Tags: Denmark | defenses | Russia

Denmark Close to Record Defense Upgrade as Russian Threat Grows

Sunday, 07 September 2014 06:48 PM

Danish lawmakers are close to agreeing on the country’s biggest air defense upgrade on record as one of the U.S.’s most stalwart military allies sizes up the threat posed by Russia.

“There’s no other way but to fly out and face Russian jets whenever they get close to Danish airspace,” Ole Haekkerup, the defense speaker for the ruling Social Democrat Party, said in a phone interview. “Turning the other cheek would only encourage Vladimir Putin to pursue his strategy further.”

The parliament in Copenhagen is in the final stages of passing a bill worth more than $4 billion to replace a group of F-16s now more than 30 years old. Denmark deployed fighter jets to intercept unidentified foreign planes 38 times this year through August, with the biggest rise in activity occurring in the Baltic Sea area, according to the Danish Air Force. That compares with 42 incidents for all of 2013.

Denmark is the latest Nordic country to step up its military preparedness as relations between Russia’s president and his counterparts in Europe and the U.S. deteriorate. Finland and Sweden, both non-NATO members, last month agreed to closer ties with the North Atlantic Treaty Organization in a move that will make it easier for the alliance’s troops to use their territories. Finland also put its fighter jets on alert to intercept Russian planes after their airspace was repeatedly violated.


Though Denmark was due to renew its air defenses since before Russia’s incursion into Ukraine, Putin’s acts of military brinkmanship “show we’re right to buy new planes,” Karsten Nonbo, the Liberal Party chairman of parliament’s Defense Committee, said by phone. “We need a capable Danish air force that can patrol our airspace, help monitor the Baltics and to join missions further afield.”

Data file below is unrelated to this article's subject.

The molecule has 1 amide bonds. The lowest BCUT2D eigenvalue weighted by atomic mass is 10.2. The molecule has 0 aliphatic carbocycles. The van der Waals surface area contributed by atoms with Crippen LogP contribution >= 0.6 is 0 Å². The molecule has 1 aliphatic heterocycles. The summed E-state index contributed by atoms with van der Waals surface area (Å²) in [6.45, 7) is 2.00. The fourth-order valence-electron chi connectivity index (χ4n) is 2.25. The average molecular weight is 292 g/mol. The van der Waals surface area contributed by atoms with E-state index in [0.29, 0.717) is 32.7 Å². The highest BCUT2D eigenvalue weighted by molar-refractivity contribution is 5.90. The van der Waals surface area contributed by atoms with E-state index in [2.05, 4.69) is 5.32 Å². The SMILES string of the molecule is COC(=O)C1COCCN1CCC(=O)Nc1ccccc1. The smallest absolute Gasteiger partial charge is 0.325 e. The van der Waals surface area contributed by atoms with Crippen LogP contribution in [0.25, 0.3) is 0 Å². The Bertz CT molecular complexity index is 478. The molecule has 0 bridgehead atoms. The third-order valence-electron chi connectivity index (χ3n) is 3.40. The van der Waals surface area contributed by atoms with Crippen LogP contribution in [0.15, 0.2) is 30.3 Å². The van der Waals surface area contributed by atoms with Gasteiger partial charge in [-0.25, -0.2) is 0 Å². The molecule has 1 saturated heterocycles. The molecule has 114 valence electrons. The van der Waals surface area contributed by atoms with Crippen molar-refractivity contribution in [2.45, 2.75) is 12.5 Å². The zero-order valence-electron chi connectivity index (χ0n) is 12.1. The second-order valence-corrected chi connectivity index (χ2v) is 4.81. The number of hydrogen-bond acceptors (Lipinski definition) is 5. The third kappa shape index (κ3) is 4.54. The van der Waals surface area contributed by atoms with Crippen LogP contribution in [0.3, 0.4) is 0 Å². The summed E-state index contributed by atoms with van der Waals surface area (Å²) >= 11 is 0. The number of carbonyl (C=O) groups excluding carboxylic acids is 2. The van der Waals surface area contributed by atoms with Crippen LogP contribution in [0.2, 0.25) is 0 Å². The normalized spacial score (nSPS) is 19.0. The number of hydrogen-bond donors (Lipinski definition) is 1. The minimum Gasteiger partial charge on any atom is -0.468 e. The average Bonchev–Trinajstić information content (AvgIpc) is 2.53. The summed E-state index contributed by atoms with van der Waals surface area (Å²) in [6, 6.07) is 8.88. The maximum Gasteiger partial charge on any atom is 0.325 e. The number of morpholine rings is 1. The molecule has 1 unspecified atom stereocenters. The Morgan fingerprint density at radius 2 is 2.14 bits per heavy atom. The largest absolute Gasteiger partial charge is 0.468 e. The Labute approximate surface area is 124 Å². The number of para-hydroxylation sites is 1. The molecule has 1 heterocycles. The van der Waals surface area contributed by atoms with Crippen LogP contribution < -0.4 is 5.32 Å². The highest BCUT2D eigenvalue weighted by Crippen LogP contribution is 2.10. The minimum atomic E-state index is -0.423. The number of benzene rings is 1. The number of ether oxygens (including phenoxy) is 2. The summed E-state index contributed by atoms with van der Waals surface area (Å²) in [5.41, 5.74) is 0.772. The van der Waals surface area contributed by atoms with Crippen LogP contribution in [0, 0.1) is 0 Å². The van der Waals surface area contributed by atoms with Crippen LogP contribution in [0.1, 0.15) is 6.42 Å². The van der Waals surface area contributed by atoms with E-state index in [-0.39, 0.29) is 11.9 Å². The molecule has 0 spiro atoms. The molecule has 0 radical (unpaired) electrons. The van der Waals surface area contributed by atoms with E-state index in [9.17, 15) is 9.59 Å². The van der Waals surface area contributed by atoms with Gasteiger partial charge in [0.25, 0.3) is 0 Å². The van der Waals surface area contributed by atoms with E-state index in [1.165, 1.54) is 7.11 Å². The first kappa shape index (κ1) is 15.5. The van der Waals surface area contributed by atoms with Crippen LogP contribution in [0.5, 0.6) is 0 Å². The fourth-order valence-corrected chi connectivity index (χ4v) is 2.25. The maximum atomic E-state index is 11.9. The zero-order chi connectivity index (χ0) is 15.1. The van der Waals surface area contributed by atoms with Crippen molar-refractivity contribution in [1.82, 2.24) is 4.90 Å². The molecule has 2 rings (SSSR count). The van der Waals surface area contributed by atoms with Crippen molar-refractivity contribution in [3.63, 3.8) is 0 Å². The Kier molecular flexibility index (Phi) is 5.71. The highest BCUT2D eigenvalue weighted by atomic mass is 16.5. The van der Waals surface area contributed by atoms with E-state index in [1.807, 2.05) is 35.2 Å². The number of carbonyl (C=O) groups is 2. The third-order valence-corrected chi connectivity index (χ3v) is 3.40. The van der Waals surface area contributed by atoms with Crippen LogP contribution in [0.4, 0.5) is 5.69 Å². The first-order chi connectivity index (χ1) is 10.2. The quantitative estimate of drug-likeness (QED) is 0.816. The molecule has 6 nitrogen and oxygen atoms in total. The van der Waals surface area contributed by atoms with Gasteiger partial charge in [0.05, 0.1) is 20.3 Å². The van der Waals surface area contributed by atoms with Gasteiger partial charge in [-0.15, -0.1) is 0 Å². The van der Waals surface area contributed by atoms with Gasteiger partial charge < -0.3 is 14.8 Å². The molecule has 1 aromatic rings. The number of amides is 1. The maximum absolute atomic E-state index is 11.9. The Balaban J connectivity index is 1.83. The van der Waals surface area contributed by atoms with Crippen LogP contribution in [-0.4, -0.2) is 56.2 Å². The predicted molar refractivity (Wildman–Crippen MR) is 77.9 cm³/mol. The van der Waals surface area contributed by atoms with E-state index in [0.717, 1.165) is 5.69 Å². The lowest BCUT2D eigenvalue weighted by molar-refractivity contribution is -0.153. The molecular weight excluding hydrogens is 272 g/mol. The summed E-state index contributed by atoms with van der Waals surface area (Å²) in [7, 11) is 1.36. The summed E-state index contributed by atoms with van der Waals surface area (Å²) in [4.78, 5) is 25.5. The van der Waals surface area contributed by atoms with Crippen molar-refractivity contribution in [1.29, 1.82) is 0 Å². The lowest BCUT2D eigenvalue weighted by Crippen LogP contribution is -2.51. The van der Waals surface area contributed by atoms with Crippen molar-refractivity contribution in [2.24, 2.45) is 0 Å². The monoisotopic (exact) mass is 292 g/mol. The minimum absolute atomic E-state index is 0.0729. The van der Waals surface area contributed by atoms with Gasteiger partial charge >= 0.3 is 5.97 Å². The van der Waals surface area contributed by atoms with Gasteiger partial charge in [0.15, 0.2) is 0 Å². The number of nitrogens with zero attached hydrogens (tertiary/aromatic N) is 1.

Denmark, a NATO ally, emerged last week as one of nine countries to join the U.S. in a core coalition to fight the threat posed by Islamist militants in Iraq and Syria. Former Danish Prime Minister Anders Fogh Rasmussen, now NATO secretary general, also backed the 2003 war against Iraq, a move that created sharp divisions among lawmakers in Copenhagen. Now, a majority in Denmark’s legislature supports an historic defense spending bill to meet the growing geopolitical threats brewing in the former Soviet Union and the Middle East.

“We’re bound to see more airspace incidents in the Baltic Sea,” Johannes Nordby, a naval commander and analyst at the Danish Defense Academy, said in a phone interview. Still, he says an outright conflict with any NATO member is unlikely because “Putin is only putting on a show and doesn’t intend to use force.”

Russian Might

In recent years, displays of Russian might around the Nordic region include amphibious assault drills in the Baltic See close to Kaliningrad. In 2013, Russian bombers targeted Stockholm as part of a military exercise.

Like Denmark, Finland is also looking into replacing its fleet of fighter jets, which will reach the end of its lifespan in about 10 to 15 years. Sweden placed an order for 60 Saab JAS39 jets after Russia annexed Crimea from Ukraine in March and plans to spend 5.5 billion kronor ($850 million) more on defenses each year by 2023.

“The fact Sweden and Finland are approaching NATO shows Russia’s policy is backfiring,” Haekkerup said. “Putin wants to show how big and powerful he is, but what he achieves is other nations running away from Russia.”

To contact the reporter on this story: Peter Levring in Copenhagen at plevring1@bloomberg.net To contact the editors responsible for this story: Jonas Bergman at jbergman@bloomberg.net; Tasneem Hanfi Brogger at tbrogger@bloomberg.net Tasneem Hanfi Brogger

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Danish lawmakers are close to agreeing on the country's biggest air defense upgrade on record as one of the U.S.'s most stalwart military allies sizes up the threat posed by Russia."There's no other way but to fly out and face Russian jets whenever they get close to Danish...
Denmark, defenses, Russia
Sunday, 07 September 2014 06:48 PM
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